BLACKWATER

By methodically visiting the same sites along the Blackwater river course in Essex, Macleod repetitively shot the same subjects through the seasons in direct relation to the way he felt, translating his emotional state through the lens. Always waiting for just the right moment, shooting at dawn and dusk, until each object or detail of foliage was caught within its own atmosphere.  

 

In this cathartic process, he used the changes in light and atmosphere as a form of expression for his changing moods, finding solace in the landscape. Macleod’s emotionally charged photographs of dark woodlands have a sombre weight yet a profoundly meditative quality. In stark contrast, the bleached out, ethereal images represent the artists high, frenetic moods. During these moments, Macleod pushes the boundaries of his photography.  Objects become unreadable, and we are forced to squint into the glare.  

 

HALA

Hala, drawn from the Arabic word for ‘aura’, comprises 30 large-scale photographs created in the United Arab Emirates, inspired by a collection of images by British explorer Sir Wilfred Thesiger. 

 

Macleod created this series of landscapes, devoid of human presence, which embody his Pictorialist ideology.  As his photographs have always been characterised by landscape’s direct relationship to his own psychological state, this time it was translated through the lens by the pouring of coloured paint into the bellows of the camera. This performative act, which renders the bellows subsequently unusable, results in the landscape being saturated with a surreal, coloured haze. The brooding and dark images of his previous work have been put aside in favour of a body of work that explores colour, light and a landscape of vast emptiness. The resulting pictures speak of redemption - a journey from desert lowlands to a stark and exposed summit - an exploration towards wellness and light.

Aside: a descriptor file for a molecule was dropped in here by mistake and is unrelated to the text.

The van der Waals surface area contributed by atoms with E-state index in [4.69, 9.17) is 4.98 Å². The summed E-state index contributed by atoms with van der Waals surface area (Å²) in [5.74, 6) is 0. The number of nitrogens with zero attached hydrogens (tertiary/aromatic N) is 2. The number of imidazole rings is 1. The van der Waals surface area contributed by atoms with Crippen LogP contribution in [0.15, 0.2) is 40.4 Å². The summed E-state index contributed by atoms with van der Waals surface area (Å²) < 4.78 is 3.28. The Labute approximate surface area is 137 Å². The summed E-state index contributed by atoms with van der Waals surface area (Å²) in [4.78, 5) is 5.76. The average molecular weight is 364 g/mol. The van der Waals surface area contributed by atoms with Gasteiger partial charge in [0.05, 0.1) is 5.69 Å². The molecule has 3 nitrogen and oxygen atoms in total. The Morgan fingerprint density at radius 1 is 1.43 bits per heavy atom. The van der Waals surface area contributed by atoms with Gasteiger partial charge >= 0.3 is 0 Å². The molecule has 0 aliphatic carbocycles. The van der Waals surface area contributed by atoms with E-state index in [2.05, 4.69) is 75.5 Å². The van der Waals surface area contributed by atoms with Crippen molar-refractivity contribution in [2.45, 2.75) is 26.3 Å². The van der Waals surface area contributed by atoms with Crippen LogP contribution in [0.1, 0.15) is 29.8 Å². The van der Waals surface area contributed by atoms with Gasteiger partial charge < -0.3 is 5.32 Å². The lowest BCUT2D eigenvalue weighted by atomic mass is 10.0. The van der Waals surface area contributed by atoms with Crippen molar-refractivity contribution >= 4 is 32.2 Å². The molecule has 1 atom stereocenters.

INDIGO

Steve Macleod latest series is Indigo. It consists of 20 images shot in the Scottish Highlands and realised as silver gelatin prints toned with hot selenium to give the images an inky blue hue. Indigo never started as a photography project but was borne out of an extended period of time Steve Macleod spent in hospital, many years ago. During his time there, he would have recurring dreams about indistinct mountain forms shrouded in inky blues and hazy purples - colours which are often associated with deep cognitive depressive states. These were not places the artist had visited in his native Scotland nor were they past memories – they were nameless, reoccurring visions. During his time in the hospital Macleod kept a diary and after every dream he would draw the shapes he saw. Several years later Macleod noticed patterns in his landscape work where he was drawn to mountain ranges in the Scottish Highlands. The indigo dreams had subconsciously worked their way into his landscape projects in the same way that memories pop in and out of our thoughts. Macleod was unconsciously reconstructing something that he had dreamed of and had continued to be drawn to, manifesting as Indigo

 

As well as a landscape photographer, Macleod is an educator - a regular lecturer and speaker on photography subjects, he is a respected industry professional with twenty-five years’ experience. He is a Visiting Professor at UCS East Anglia; a Trustee of the Queen Elizabeth Scholarship Trust (QEST); on the Patrons Board at the National Portrait Gallery, London; a Trustee on the Board for National Open Art and Lifetime member of Frontline Club in London. He also operates a successful mentorship programme for emerging artists.